Spear thrower

Production date
Pre 1940
Northern Territory
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Object detail

Spearthrower: linear lath, notched spatulate. Wooden, convex similar.
Distal: tapering, round pointed peg attached with gum.
Proximal: tapering, squared end, notched 21 cms from the end.
Decoration: red ochre over entire surface.
Distal: Horizontal bands of black and yellow, vertical bands of black and red, dots of yellow and white, herring bone pattern of red and white, vertical lines of yellow, red and white parallel incised lines in bands.
Production date
Pre 1940
L1020mm x D13mm x W70mm
Media/Materials description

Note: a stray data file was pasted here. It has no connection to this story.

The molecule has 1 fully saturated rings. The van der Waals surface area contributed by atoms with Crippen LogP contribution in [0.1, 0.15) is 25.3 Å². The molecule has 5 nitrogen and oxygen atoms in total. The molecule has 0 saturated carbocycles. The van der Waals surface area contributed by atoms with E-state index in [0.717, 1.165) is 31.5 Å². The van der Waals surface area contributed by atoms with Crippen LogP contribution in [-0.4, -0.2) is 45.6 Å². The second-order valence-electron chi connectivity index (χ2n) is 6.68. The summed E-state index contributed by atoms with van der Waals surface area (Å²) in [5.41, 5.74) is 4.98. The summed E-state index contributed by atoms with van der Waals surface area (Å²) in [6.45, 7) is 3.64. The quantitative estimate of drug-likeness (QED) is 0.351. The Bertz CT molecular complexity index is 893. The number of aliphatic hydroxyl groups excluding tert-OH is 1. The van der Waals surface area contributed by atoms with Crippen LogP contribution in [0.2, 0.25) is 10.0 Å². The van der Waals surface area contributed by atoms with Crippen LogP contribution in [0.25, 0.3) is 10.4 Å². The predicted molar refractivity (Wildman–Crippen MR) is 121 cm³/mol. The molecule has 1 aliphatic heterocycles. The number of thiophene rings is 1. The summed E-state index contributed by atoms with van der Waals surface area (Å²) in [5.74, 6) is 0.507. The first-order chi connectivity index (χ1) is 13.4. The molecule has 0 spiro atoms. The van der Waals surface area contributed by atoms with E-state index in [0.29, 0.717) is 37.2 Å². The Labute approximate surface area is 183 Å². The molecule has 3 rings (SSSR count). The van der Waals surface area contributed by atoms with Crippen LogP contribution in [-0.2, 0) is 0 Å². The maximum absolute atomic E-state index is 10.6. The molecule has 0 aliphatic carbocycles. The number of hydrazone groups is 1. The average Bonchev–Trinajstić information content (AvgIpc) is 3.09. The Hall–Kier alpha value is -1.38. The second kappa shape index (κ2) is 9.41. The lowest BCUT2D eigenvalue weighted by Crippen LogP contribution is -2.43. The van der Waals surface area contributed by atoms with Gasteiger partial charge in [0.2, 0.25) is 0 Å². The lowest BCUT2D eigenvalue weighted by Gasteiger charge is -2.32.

History and use
Wamara is derived from the Dharug Aboriginal language of the Sydney region.

Woomeras (commonly called spear throwers), have a handle at one end and a peg at the other, for holding the spear. Woomeras act as an extension of the throwers arm, increasing the speed and distance the spear travels. They vary in style, depending on local traditions, wood availability and the type of spear used. In arid areas woomeras were multipurpose tools, used as a shield or dish, or fitted with a specific stone tool, called an adze, which is used in wood carving and in butchering of game. Others have distinctive carved designs.

These woomera were made at Yirrkala Mission, in the Northern Territory. These objects are part of a large collection of over 460 objects acquired via purchase from Reverend Wilbur Selwyn Chaseling in 1940. Chaseling was the first Reverend at the Yirrkala Mission, which was established in 1935. Yirrkala Mission was the last mission to be established in eastern Arnhem Land.
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